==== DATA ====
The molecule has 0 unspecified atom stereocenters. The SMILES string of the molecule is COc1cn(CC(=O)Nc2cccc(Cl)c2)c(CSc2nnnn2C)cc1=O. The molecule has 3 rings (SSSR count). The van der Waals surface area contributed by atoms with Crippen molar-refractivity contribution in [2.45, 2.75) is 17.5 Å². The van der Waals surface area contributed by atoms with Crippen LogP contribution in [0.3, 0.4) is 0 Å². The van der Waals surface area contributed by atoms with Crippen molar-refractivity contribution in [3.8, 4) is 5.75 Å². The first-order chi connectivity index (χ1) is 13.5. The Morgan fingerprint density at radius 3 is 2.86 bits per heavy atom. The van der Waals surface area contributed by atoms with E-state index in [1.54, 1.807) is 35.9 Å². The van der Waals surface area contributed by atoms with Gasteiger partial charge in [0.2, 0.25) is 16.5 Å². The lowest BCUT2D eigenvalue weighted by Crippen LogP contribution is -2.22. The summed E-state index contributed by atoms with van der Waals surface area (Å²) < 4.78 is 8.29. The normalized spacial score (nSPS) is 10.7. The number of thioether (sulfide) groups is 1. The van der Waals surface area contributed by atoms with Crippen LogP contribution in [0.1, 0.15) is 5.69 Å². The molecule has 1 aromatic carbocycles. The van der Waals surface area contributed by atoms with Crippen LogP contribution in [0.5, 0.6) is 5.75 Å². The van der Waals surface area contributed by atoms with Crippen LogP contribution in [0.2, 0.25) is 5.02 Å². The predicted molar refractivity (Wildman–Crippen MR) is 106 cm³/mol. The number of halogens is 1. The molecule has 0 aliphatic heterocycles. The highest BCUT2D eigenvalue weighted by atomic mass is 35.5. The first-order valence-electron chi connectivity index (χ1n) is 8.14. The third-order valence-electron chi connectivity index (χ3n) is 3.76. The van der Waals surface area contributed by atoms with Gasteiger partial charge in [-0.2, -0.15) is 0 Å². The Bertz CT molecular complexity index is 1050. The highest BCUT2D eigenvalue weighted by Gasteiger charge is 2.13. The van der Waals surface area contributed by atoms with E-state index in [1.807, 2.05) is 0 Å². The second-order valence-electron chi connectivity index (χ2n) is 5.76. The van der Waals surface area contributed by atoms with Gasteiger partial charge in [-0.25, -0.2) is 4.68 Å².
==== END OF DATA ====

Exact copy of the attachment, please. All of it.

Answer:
The molecule has 0 unspecified atom stereocenters. The SMILES string of the molecule is COc1cn(CC(=O)Nc2cccc(Cl)c2)c(CSc2nnnn2C)cc1=O. The molecule has 3 rings (SSSR count). The van der Waals surface area contributed by atoms with Crippen molar-refractivity contribution in [2.45, 2.75) is 17.5 Å². The van der Waals surface area contributed by atoms with Crippen LogP contribution in [0.3, 0.4) is 0 Å². The van der Waals surface area contributed by atoms with Crippen molar-refractivity contribution in [3.8, 4) is 5.75 Å². The first-order chi connectivity index (χ1) is 13.5. The Morgan fingerprint density at radius 3 is 2.86 bits per heavy atom. The van der Waals surface area contributed by atoms with E-state index in [1.54, 1.807) is 35.9 Å². The van der Waals surface area contributed by atoms with Gasteiger partial charge in [0.2, 0.25) is 16.5 Å². The lowest BCUT2D eigenvalue weighted by Crippen LogP contribution is -2.22. The summed E-state index contributed by atoms with van der Waals surface area (Å²) < 4.78 is 8.29. The normalized spacial score (nSPS) is 10.7. The number of thioether (sulfide) groups is 1. The van der Waals surface area contributed by atoms with Crippen LogP contribution in [0.1, 0.15) is 5.69 Å². The molecule has 1 aromatic carbocycles. The van der Waals surface area contributed by atoms with Crippen LogP contribution in [0.5, 0.6) is 5.75 Å². The van der Waals surface area contributed by atoms with Crippen LogP contribution in [0.2, 0.25) is 5.02 Å². The predicted molar refractivity (Wildman–Crippen MR) is 106 cm³/mol. The number of halogens is 1. The molecule has 0 aliphatic heterocycles. The highest BCUT2D eigenvalue weighted by atomic mass is 35.5. The first-order valence-electron chi connectivity index (χ1n) is 8.14. The third-order valence-electron chi connectivity index (χ3n) is 3.76. The van der Waals surface area contributed by atoms with Gasteiger partial charge in [-0.2, -0.15) is 0 Å². The Bertz CT molecular complexity index is 1050. The highest BCUT2D eigenvalue weighted by Gasteiger charge is 2.13. The van der Waals surface area contributed by atoms with E-state index in [1.807, 2.05) is 0 Å². The second-order valence-electron chi connectivity index (χ2n) is 5.76. The van der Waals surface area contributed by atoms with Gasteiger partial charge in [-0.25, -0.2) is 4.68 Å².